There is something slightly foreboding about capital-A architecture. The forces that create it—the archetypal genius designer working in solitude, the shadowy machinations of the means of production—remain silent and opaque. Buildings themselves tend to be stoic fixtures of the human experience, shaping it without much comment. They invite individuals to step inside with the indifferent, windmill gestures of revolving doors—except when they’re desperate, resorting to the shameless hawking of a circus sideshow with brightly colored banners and slick marketing slogans. Their shapes, expressions, massing and programs impact us to our bones, yet we have little understanding of how to push back against granite, stone, glass and steel. At least, this is one narrative. Another is that urban design is just one big lovefest: shiny, happy people holding plans. But it’s the first story that has gripped the profession with the too-firm touch of a doctor with a poor bedside manner. The diagnostician has identified the Problem with Architecture: “the public” just doesn’t “understand.” In response, “Chatter: Architecture Talks Back” offers not an antidote, but talk therapy. Read the rest of this entry »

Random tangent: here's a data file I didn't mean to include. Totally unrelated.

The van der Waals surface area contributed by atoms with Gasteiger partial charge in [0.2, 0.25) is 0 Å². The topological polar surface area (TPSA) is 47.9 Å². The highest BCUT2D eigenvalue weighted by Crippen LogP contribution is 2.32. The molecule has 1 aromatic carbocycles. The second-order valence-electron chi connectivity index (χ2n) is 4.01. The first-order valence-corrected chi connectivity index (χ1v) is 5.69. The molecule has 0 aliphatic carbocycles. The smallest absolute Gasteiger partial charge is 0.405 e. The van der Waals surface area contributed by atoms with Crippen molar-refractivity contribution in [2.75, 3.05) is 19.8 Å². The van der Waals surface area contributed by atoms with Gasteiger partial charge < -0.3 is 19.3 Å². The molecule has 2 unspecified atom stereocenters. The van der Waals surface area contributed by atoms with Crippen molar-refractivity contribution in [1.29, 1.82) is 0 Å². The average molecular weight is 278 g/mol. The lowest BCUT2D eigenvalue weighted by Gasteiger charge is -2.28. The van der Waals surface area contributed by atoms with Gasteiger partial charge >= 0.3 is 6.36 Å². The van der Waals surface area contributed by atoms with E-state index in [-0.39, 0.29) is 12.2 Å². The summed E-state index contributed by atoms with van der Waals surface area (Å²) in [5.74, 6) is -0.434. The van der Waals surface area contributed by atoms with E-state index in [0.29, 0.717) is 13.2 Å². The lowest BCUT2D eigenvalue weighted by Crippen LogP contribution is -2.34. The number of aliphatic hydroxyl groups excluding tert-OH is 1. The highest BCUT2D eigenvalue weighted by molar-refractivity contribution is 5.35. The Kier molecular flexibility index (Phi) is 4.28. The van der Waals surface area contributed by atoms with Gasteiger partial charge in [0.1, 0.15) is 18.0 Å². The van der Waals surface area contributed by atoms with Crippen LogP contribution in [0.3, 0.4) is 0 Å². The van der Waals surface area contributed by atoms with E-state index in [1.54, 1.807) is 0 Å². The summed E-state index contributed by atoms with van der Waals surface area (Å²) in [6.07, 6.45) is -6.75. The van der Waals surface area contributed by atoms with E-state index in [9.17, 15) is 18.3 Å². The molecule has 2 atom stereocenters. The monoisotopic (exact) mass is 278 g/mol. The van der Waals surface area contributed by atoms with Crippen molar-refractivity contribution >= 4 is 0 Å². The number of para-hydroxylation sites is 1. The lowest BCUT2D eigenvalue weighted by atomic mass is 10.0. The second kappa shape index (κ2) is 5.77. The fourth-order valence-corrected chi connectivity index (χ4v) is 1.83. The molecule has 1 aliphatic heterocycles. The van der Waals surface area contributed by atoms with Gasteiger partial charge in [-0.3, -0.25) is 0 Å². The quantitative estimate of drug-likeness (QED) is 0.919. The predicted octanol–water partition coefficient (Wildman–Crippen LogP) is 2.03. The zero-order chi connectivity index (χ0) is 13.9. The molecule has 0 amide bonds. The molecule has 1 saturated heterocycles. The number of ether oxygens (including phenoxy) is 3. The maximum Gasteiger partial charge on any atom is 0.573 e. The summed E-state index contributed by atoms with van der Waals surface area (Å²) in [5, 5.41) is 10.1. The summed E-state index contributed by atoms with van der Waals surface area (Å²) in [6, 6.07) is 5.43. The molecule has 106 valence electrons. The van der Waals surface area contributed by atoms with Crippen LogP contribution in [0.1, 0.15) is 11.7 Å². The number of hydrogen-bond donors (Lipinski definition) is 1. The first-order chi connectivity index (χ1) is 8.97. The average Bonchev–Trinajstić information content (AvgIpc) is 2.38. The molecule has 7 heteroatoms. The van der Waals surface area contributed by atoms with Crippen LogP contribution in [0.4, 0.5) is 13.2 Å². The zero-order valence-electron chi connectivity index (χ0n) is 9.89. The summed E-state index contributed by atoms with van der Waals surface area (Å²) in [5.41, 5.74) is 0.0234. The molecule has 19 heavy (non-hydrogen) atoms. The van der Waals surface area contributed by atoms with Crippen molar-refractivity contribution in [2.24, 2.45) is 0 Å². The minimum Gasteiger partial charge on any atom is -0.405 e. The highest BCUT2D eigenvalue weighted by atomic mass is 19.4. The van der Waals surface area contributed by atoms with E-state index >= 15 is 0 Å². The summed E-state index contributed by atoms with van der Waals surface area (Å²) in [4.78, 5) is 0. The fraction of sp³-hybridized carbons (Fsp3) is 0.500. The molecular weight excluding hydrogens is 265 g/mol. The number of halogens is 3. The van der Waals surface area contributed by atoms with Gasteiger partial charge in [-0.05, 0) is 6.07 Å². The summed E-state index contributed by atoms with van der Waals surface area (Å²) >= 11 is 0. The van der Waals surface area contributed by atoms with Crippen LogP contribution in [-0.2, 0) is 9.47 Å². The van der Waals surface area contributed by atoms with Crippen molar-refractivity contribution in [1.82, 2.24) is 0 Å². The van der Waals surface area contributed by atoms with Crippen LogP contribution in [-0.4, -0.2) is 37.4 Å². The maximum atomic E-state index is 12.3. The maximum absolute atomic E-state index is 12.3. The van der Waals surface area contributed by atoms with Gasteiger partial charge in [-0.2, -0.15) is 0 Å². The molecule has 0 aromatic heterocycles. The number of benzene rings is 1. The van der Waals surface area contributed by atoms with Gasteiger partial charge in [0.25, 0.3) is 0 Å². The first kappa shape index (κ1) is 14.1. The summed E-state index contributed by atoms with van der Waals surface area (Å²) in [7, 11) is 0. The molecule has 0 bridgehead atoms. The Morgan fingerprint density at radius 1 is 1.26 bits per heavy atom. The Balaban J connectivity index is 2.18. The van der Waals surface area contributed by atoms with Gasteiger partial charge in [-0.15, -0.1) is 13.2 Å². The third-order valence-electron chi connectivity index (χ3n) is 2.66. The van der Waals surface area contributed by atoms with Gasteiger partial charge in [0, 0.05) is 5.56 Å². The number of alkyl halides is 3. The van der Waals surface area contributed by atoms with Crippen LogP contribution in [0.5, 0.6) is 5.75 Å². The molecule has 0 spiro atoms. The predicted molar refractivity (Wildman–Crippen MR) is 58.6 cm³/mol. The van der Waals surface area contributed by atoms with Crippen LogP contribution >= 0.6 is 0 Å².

Everyday Modernist: How Italian-Brazilian Architect Lina Bo Bardi Brought Together People and Place

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Lina Bo Bardi/Photo: Francisco Albuquerque

Lina Bo Bardi/Photo: Francisco Albuquerque

By Ben Schulman

The work of Lina Bo Bardi, the midcentury modern Italian-Brazilian architect who passed away in 1992, is something of a paradox. Working across architecture, illustration, furniture and set design, and written criticism and editing, Bo Bardi’s oeuvre illustrates that modernist sensibilities need not be diametrically opposed to the quotidian use of space, as the work of her (adopted) countryman, Oscar Niemeyer, still seems to indicate.